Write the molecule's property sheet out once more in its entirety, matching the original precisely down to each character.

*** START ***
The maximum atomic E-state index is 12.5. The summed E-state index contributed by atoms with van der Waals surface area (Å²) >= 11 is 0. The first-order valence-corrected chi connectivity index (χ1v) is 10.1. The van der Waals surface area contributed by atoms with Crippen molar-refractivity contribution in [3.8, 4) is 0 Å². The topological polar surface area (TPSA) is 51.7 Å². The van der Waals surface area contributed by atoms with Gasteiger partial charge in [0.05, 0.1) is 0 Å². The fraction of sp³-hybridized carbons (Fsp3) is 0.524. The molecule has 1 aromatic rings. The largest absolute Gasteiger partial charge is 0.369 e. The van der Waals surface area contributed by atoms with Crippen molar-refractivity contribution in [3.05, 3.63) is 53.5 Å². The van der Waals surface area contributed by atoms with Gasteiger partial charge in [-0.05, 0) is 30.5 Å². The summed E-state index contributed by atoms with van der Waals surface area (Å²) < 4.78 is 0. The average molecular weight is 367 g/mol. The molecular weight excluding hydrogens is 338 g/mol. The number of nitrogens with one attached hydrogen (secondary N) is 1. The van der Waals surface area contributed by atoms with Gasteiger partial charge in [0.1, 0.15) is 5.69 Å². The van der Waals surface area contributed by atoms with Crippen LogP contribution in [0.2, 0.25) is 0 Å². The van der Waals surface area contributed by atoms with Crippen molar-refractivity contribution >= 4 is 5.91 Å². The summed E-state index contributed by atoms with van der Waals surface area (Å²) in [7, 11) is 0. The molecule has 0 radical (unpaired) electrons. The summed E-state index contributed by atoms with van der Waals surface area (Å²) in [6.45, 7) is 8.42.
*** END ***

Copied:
The maximum atomic E-state index is 12.5. The summed E-state index contributed by atoms with van der Waals surface area (Å²) >= 11 is 0. The first-order valence-corrected chi connectivity index (χ1v) is 10.1. The van der Waals surface area contributed by atoms with Crippen molar-refractivity contribution in [3.8, 4) is 0 Å². The topological polar surface area (TPSA) is 51.7 Å². The van der Waals surface area contributed by atoms with Gasteiger partial charge in [0.05, 0.1) is 0 Å². The fraction of sp³-hybridized carbons (Fsp3) is 0.524. The molecule has 1 aromatic rings. The largest absolute Gasteiger partial charge is 0.369 e. The van der Waals surface area contributed by atoms with Crippen molar-refractivity contribution in [3.05, 3.63) is 53.5 Å². The van der Waals surface area contributed by atoms with Gasteiger partial charge in [-0.05, 0) is 30.5 Å². The summed E-state index contributed by atoms with van der Waals surface area (Å²) < 4.78 is 0. The average molecular weight is 367 g/mol. The molecular weight excluding hydrogens is 338 g/mol. The number of nitrogens with one attached hydrogen (secondary N) is 1. The van der Waals surface area contributed by atoms with Gasteiger partial charge in [0.1, 0.15) is 5.69 Å². The van der Waals surface area contributed by atoms with Crippen LogP contribution in [0.2, 0.25) is 0 Å². The van der Waals surface area contributed by atoms with Crippen molar-refractivity contribution >= 4 is 5.91 Å². The summed E-state index contributed by atoms with van der Waals surface area (Å²) in [7, 11) is 0. The molecule has 0 radical (unpaired) electrons. The summed E-state index contributed by atoms with van der Waals surface area (Å²) in [6.45, 7) is 8.42.